PComp Final update

Progress report on my PComp Final.  After collecting all the necessary hardware, we began setting up our system.  Show below is our Arduino Yun, connecting the RFID card reader and Adafruit thermal printer.


The card reader reads an NYU ID on bump, sending the card number to Arduino.  Arduino then generates a barcode receipt with that card number printed below.  For our final product, the student email (Or name, if we get that information) will print below the barcode for easier identification, and the barcode itself will print on a sticker, not receipt.

PComp Final update #1 from John Farrell on Vimeo.



First successful receipt & number printout.

At the moment, the project stands like this: The card reader gets the RFID number from a scanned card.  A Processing sketch, acting as our communication hub, displays confirmation or error messages based on the scans.  Taking the card number from Arduino, Processing saves a .csv file of the number from each scan, and automatically uploads it through FTP.

PComp Final update #2 from John Farrell on Vimeo.

The screenshot below shows the next step: Processing will signal a PHP file to run, which will read the .csv file, and check it against a column for Card Numbers in the database.  A file is sent back to Processing showing whether the number was present or not.  Depending on the answer, Processing will offer different prompts to the user.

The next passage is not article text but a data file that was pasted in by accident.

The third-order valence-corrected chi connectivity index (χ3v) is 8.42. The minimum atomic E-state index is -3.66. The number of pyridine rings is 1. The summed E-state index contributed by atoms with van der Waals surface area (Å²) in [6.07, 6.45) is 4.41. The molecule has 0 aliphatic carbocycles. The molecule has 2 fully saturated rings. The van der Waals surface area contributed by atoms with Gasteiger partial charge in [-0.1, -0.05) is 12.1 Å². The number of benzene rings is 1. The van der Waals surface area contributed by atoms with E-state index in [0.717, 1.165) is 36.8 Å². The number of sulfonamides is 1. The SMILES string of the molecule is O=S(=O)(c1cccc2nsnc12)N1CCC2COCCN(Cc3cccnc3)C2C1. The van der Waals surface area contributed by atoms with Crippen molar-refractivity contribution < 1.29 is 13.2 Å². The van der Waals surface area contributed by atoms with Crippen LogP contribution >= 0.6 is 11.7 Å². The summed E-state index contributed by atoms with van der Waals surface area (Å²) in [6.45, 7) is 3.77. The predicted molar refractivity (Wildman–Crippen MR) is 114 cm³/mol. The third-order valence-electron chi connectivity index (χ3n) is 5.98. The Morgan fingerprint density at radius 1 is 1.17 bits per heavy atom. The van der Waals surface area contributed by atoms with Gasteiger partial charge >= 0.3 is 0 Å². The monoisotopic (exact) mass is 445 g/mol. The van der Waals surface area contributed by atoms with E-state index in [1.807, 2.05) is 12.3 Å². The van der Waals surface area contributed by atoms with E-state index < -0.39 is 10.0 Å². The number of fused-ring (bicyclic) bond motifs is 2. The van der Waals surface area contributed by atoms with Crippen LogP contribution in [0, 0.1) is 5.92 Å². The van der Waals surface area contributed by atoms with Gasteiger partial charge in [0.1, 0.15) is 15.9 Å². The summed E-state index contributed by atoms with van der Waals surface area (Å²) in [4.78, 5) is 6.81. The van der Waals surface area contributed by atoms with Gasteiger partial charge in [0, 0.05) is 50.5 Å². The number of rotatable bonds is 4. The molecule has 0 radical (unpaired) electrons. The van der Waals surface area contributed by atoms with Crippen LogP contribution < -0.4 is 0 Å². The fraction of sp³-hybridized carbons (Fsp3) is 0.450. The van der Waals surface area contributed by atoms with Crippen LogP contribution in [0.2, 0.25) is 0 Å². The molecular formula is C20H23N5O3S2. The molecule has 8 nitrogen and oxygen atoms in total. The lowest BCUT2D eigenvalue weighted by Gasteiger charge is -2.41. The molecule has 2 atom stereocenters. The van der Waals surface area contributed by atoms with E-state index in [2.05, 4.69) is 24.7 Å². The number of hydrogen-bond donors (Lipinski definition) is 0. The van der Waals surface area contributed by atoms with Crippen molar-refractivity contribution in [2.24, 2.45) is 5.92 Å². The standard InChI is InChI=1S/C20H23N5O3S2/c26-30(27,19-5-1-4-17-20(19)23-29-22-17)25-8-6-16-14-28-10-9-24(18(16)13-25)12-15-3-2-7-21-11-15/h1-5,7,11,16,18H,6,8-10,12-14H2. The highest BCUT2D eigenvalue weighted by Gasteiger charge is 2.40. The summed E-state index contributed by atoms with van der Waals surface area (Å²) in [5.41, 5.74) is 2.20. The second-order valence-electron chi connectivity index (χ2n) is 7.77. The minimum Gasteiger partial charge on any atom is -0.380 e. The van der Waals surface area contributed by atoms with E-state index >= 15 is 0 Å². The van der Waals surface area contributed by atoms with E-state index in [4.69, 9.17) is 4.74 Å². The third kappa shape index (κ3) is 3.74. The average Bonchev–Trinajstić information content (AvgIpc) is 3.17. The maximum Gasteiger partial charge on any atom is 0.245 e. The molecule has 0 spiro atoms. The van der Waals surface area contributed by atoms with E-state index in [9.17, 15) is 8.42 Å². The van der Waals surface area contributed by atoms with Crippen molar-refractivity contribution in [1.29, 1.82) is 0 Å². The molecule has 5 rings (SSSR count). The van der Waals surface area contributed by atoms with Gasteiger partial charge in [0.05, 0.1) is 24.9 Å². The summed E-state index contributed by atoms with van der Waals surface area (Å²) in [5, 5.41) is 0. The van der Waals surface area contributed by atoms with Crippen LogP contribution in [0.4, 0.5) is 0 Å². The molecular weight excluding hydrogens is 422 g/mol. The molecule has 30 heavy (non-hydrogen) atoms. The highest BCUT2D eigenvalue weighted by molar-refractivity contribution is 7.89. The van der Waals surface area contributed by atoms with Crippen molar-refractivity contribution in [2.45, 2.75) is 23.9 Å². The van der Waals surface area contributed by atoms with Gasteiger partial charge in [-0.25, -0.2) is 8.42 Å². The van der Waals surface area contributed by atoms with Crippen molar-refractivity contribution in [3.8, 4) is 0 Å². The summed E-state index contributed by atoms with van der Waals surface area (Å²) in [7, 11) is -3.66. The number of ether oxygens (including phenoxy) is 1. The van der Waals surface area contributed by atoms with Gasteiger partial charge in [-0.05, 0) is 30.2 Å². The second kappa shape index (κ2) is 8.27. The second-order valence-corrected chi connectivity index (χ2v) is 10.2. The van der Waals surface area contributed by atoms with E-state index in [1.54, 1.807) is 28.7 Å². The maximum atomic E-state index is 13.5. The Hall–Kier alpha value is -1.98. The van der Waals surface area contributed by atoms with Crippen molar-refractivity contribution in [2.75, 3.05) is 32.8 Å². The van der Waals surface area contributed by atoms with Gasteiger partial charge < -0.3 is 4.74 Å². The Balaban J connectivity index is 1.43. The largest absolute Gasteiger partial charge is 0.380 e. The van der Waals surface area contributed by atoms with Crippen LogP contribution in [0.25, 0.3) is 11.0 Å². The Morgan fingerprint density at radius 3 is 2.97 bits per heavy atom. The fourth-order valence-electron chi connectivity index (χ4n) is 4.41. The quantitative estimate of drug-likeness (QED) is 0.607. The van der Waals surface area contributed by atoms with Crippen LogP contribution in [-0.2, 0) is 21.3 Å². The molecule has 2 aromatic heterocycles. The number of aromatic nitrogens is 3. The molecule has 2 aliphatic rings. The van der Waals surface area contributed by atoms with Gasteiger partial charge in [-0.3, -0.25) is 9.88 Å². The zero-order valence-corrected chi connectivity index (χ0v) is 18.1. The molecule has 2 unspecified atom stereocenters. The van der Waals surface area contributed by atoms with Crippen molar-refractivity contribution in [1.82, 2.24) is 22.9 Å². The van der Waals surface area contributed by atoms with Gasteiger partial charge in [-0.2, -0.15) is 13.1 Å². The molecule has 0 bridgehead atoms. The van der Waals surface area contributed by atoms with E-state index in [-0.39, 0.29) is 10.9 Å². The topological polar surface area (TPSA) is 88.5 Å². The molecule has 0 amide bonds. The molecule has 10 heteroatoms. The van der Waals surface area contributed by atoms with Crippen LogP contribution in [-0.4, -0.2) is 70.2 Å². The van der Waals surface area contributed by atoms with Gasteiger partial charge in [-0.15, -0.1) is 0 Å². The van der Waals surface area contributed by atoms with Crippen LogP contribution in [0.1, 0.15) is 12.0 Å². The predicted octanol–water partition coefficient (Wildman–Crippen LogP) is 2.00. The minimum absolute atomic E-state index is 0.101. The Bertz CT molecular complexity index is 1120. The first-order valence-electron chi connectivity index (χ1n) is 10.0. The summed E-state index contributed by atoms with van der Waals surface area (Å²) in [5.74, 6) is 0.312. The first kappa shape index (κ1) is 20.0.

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What remains is a lot of PHP work (Which I am learning on the go), refining our Processing order of operations, and visuals (Not to mention fabrication of a casing to mount on the wall).  Ideally, we could even have a real-time display of students with food in the refrigerator.  With 10 days left until the project is due, I think we are on track.

ICM Final Update

After some second looks from friends and the resident Danne Woo, I am making some changes in my ICM data viz.  Previously, the size of the points was mapped to the collection number, which is also what was being mapped on the Y.  This double representation of data was confusing, as nothing indicated what the point size was being mapped to, and it wouldn’t make sense to convey the same data twice.  Also, all the data points were mapped to one Y coordinate, tracking along the X axis with mouseX.  Again, this wasn’t really conveying any information.  Taking an action like what with no reason just adds confusion to the visualization, regardless of whether it was visually appealing or not.

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Realizing I needed to get back to basics, I reverted back to the vertical lines I had set up before the mouseX point, with some different styling.   As seen below in the first screenshot, I am still currently laying the data out by borough, by district.  The second screenshot shows that, on hover, the borough still highlights.  The dark gray data represents the total tonnage collected by the Department of Sanitation.  The red bar shows the trash collected, leaving that gap to represent the amount of recycling connected.